Location, Location, Location

Ask any real estate broker what the three most important things to consider when renting or buying a home are and they’ll say location, location, location. According to The New York Times, the phrase location, location, location has been in use since at least 1926 — that means that for nearly a century, this is one thing in real estate that hasn’t changed.

Here at Optima, location has always been an integral part of our development process. As the owner, architect, developer and general contractor of our own communities, we see location in a multifaceted way.

Location as Sustainability

As developers, when we seek out land for a new property, we view our search from a responsible, sustainable approach. We prioritize infill developments so that we effectively utilize the land as well as prioritizing valuable open green space. Our very first project in 1978 was urban renewal land in Hyde Park at S Kenwood Ave and E 54th St, and since then we’ve carried on that pattern. 

Location as Design Sensibility

As architects, our practice and design are informed by the context of a new development. We are mindful of the existing architecture in an area, considering both how our building will stand out against the rest while also considering how our new addition will complement its surroundings. With Optima Signature in Streeterville, our sleek, Modernist skyscraper stands out amongst the historical beauties that surround it, creating a juxtaposition that adds complexity and intrigue to the skyline. 

The Nature of Location

As we continue to redefine our roots in modernism, it’s also important to celebrate the fundamental connection between design and nature. Our communities merge indoor and outdoor into a single, holistic experience. Whether in the desert of Arizona or the grid of Chicago, it’s critical to us that our communities are informed by and embrace the nature of the surrounding area. When building desert residence Shadow Caster, we integrated the design of the home with the sloping of the land, creating a bridge feature and courtyard that holistically connect the indoor and outdoor experience of the residence.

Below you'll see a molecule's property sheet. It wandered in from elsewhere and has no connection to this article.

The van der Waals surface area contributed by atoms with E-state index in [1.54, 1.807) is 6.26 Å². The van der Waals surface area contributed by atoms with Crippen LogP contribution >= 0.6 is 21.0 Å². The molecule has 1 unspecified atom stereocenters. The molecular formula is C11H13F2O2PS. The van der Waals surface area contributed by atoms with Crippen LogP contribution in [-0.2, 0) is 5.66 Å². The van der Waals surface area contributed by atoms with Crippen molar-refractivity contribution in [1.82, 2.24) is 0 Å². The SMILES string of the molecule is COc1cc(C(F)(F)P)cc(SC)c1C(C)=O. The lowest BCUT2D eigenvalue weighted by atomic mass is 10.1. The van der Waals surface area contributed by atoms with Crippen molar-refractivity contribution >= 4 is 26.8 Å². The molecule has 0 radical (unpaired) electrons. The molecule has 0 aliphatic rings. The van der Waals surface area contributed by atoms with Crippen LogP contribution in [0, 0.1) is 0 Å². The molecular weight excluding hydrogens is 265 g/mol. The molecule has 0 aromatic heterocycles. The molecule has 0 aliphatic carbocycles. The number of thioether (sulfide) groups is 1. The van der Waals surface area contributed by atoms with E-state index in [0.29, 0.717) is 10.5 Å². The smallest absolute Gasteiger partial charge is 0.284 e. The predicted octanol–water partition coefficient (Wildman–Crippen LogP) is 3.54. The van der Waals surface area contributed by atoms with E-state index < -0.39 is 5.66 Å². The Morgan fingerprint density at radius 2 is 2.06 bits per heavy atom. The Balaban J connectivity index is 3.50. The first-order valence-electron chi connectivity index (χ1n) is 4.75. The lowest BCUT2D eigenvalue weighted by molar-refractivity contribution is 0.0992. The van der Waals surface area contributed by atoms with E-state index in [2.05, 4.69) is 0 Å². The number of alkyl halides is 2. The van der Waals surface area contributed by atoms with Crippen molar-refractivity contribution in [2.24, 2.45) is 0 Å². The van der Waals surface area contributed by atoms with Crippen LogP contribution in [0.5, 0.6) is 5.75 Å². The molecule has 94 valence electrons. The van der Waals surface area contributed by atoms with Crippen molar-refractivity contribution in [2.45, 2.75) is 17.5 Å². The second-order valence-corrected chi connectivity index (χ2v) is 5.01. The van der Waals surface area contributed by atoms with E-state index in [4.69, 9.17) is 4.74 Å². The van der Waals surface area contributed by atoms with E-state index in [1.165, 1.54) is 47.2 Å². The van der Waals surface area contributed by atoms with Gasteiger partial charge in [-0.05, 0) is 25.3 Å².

Location as an Amenity

As owners, we know what people look for in their community. We also select locations for our properties based on the amenities of the surrounding area. We believe that the homes we build extend beyond their own doors — for our residents, their neighborhood is a large part of their living experience, from the view outside their window, to the transportation they take to work, to the restaurants, bars and shops that they frequent in the area. It’s all vital to the way that we build not just homes, but communities. At 7160 and 7180 Optima Kierland, the Scottsdale location is ripe with amenities. The multi-phase Optima Kierland project is located within steps of Scottsdale Quarter and Kierland Commons, two of the best entertainment areas in all of Scottsdale.